Flooding, resettlement, and change in livelihoods: Evidence from rural Mozambique

Alex Arnall, David S.G. Thomas, Chasca Twyman, Diana Liverman

Research output: Contribution to journalArticlepeer-review

69 Scopus citations


Post-disaster development policies, such as resettlement, can have major impacts on communities. This paper examines how and why people's livelihoods change as a result of resettlement, and relocated people's views of such changes, in the context of natural disasters. It presents two historically-grounded, comparative case studies of post-flood resettlement in rural Mozambique. The studies demonstrate a movement away from rain-fed subsistence agriculture towards commercial agriculture and non-agricultural activities. The ability to secure a viable livelihood was a key determinant of whether resettlers remained in their new locations or returned to the river valleys despite the risks posed by floods. The findings suggest that more research is required to understand i) why resettlers choose to stay in or abandon designated resettlement areas, ii) what is meant by 'voluntary' and 'involuntary' resettlement in the realm of post-disaster reconstruction, and iii) the policy drivers of resettlement in developing countries.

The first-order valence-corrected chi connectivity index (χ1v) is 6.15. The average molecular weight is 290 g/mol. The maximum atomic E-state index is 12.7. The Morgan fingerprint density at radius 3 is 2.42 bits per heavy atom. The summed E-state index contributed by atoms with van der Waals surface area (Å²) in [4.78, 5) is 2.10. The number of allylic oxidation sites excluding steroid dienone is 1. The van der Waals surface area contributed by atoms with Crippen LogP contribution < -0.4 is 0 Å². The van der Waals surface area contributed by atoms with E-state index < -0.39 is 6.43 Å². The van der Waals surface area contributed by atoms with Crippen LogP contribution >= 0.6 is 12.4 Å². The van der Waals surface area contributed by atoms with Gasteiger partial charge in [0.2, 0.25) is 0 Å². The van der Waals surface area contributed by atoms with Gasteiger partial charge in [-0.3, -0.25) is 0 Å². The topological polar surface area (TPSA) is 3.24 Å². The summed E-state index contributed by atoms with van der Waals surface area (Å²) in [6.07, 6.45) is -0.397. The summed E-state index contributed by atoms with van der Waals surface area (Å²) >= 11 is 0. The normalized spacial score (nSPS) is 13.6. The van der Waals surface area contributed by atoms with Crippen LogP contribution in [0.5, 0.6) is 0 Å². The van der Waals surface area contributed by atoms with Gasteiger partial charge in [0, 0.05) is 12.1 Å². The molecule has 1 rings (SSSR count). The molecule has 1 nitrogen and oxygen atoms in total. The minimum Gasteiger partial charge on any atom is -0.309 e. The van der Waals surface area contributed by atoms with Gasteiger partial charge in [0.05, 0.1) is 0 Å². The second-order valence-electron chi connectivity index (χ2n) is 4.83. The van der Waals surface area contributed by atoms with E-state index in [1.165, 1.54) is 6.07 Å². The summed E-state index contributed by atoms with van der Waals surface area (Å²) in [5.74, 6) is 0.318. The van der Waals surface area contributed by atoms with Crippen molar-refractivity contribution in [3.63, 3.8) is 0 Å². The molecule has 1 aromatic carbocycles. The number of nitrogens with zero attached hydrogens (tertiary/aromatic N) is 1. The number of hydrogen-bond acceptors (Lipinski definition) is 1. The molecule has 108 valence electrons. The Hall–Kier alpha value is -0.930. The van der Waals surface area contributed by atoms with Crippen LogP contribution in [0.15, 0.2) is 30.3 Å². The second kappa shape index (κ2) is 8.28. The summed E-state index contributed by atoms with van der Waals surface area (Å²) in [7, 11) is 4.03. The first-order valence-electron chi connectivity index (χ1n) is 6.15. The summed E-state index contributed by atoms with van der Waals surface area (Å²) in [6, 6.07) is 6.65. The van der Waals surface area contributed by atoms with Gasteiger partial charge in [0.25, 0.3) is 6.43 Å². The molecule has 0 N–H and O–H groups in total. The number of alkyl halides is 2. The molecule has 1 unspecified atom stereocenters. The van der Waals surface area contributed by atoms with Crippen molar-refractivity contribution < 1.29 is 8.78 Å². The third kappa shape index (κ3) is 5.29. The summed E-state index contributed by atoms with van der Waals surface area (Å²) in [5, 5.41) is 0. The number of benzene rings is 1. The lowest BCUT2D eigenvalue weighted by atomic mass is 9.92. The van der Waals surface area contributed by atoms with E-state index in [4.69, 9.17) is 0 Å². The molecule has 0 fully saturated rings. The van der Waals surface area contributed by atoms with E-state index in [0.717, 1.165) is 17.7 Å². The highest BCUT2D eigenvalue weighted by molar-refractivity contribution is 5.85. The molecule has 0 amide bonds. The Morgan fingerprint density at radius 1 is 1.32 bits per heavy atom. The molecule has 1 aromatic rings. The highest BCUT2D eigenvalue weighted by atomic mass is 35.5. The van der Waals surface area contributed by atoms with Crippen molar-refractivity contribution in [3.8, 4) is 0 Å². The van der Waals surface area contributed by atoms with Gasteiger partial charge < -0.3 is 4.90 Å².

Original languageEnglish (US)
Pages (from-to)468-488
Number of pages21
Issue number3
StatePublished - Jul 2013


  • Floods
  • Livelihoods
  • Mozambique
  • Resettlement
  • Sub-Saharan Africa

ASJC Scopus subject areas

  • General Social Sciences
  • General Earth and Planetary Sciences


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